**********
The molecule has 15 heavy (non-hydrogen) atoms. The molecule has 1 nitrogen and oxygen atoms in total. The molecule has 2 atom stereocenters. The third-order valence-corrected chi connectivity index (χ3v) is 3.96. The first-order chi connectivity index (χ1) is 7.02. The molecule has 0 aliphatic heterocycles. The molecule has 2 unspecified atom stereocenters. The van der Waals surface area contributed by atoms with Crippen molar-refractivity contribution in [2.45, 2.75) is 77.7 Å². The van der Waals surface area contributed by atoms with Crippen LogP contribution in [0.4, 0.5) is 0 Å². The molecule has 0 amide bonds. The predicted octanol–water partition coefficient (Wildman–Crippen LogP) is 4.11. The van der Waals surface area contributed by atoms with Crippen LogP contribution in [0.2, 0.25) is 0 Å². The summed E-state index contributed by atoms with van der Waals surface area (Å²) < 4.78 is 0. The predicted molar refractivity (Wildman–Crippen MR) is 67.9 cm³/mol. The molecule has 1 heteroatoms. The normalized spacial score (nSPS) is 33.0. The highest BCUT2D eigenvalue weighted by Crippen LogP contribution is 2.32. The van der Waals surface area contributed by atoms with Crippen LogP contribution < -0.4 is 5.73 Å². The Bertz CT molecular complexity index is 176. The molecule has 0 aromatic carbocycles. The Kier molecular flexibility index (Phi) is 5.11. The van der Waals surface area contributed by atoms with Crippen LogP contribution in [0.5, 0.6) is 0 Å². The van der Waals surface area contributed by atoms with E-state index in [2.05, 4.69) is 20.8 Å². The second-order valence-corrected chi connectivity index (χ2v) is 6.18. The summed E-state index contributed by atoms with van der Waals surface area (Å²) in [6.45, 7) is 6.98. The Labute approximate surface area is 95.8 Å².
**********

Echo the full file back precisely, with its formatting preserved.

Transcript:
The molecule has 15 heavy (non-hydrogen) atoms. The molecule has 1 nitrogen and oxygen atoms in total. The molecule has 2 atom stereocenters. The third-order valence-corrected chi connectivity index (χ3v) is 3.96. The first-order chi connectivity index (χ1) is 7.02. The molecule has 0 aliphatic heterocycles. The molecule has 2 unspecified atom stereocenters. The van der Waals surface area contributed by atoms with Crippen molar-refractivity contribution in [2.45, 2.75) is 77.7 Å². The van der Waals surface area contributed by atoms with Crippen LogP contribution in [0.4, 0.5) is 0 Å². The molecule has 0 amide bonds. The predicted octanol–water partition coefficient (Wildman–Crippen LogP) is 4.11. The van der Waals surface area contributed by atoms with Crippen LogP contribution in [0.2, 0.25) is 0 Å². The summed E-state index contributed by atoms with van der Waals surface area (Å²) < 4.78 is 0. The predicted molar refractivity (Wildman–Crippen MR) is 67.9 cm³/mol. The molecule has 1 heteroatoms. The normalized spacial score (nSPS) is 33.0. The highest BCUT2D eigenvalue weighted by Crippen LogP contribution is 2.32. The van der Waals surface area contributed by atoms with Crippen LogP contribution < -0.4 is 5.73 Å². The Bertz CT molecular complexity index is 176. The molecule has 0 aromatic carbocycles. The Kier molecular flexibility index (Phi) is 5.11. The van der Waals surface area contributed by atoms with Crippen LogP contribution in [0.5, 0.6) is 0 Å². The van der Waals surface area contributed by atoms with E-state index in [2.05, 4.69) is 20.8 Å². The second-order valence-corrected chi connectivity index (χ2v) is 6.18. The summed E-state index contributed by atoms with van der Waals surface area (Å²) in [6.45, 7) is 6.98. The Labute approximate surface area is 95.8 Å².